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China Announces Final Biosimilars Guideline


Time to Read: 3 minutes Practices: China Life Sciences

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The Center for Drug Evaluation (the “CDE”) under the China Food and Drug Administration published final biosimilars guidance on February 28 with immediate effect. Officially titled the Technical Guideline for the Research, Development and Evaluation of Biosimilars (“Tentative”), the Guideline aims to address clinical needs for biologics in China by improving the accessibility and affordability of novel products. Biopharmaceutical companies will likely benefit from the Guideline, as it provides an alternative option for launching biologics in China.

Like the draft issued in November 2014 (please refer to our Alert on the draft dated November 5, 2014), the final Guideline sets forth basic principles for the technical review of biosimilars, the criteria for establishing biosimilarity, and the conditions under which extrapolations of indications are permissible. The Guideline clarifies some outstanding questions, such as the approval pathway for biosimilars relative to novel biologics, and adopts less stringent requirements, for example in the definition of a biosimilar and its reference product.

Key differences between the final Guideline and its previous draft are summarized in the following table.

  Final Guideline November Draft
Approval pathway Like innovative biologics, biosimilars are subject to the new drug approval pathway, but their technical reviews will follow the principles and process defined in the Guideline. Companies must mark in their IND and NDA applications that the submissions are intended to be reviewed as biosimilars. It was unclear if biosimilars would be subject to an abbreviated or a separate approval pathway from innovative biologics.
Definition of biosimilars A biosimilar is defined as a therapeutic biologic that is similar to a reference product approved in China or elsewhere in quality, safety and efficacy; the biosimilar should in principle have the same amino acid sequence as the reference product’s. A biosimilar was defined as a therapeutic biologic that is similar to an approved innovator biologic in quality, safety and efficacy, and that has the same amino acid sequence.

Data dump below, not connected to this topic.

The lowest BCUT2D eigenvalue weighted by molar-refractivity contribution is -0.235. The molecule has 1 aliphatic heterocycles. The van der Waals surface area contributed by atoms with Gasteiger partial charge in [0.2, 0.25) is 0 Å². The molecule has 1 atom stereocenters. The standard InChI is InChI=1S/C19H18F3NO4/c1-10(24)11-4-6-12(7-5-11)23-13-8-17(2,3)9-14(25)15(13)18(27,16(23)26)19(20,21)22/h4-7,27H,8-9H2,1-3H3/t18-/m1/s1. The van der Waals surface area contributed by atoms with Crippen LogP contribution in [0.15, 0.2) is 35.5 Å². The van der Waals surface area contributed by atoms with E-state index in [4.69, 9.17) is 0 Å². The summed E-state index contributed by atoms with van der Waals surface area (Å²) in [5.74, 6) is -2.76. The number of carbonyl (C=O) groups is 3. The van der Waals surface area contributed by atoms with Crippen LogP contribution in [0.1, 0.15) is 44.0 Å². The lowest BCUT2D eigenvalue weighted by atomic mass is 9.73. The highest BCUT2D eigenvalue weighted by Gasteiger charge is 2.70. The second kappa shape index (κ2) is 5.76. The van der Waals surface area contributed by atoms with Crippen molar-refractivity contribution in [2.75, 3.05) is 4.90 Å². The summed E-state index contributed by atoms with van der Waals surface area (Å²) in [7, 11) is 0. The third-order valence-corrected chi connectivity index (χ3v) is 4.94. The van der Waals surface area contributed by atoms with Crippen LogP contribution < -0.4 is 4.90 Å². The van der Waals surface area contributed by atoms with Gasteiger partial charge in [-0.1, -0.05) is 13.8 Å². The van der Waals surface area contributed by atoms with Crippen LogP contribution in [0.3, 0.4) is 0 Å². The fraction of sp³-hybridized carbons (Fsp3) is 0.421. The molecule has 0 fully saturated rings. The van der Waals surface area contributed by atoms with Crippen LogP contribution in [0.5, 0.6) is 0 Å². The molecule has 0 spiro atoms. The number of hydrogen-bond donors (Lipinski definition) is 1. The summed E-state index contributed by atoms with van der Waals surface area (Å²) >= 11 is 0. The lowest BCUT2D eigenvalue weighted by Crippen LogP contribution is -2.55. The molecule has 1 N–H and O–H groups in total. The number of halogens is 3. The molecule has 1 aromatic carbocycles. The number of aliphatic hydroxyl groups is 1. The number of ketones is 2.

Definition of reference products A reference product (including active ingredients used for production or extracted from finished products) to which a biosimilar product is compared in analytical and pre-clinical studies must be approved in China or elsewhere.
 
The same reference product must be approved in China at the time when clinical studies are initiated.
 
The reference product is usually, but not necessarily, the originator’s product. Nevertheless, approved biosimilars cannot themselves act as reference products.
A reference product (including active ingredients used for production or extracted from finished products) to which a biosimilar product is compared in analytical and pre-clinical studies would have had to have been approved in China at all stages of clinical development.
 

Basis for consistency In principle, samples used in all comparative tests should come from the same location of manufacture. The principle statement was not included.
General considerations for comparative research Companies are required to select representative batches of products as samples for comparative tests. Quality differences between each batch must be analyzed to identify the representative ones. Companies should select at least 3 batches of products as samples for comparative tests.

 
Currently, it can take at least 5-6 years for companies to launch innovative biologics in China. While biosimilars are subject to the same approval pathway as novel biologics with a set of different technical review criteria, it remains unclear if the time to market for biosimilars will be substantially reduced. Companies interested in developing biosimilars are advised to carefully review the Guideline and evaluate their product development strategies.

If you would like to discuss the foregoing or any other related matter, please contact Katherine Wang or your usual Ropes & Gray advisor.

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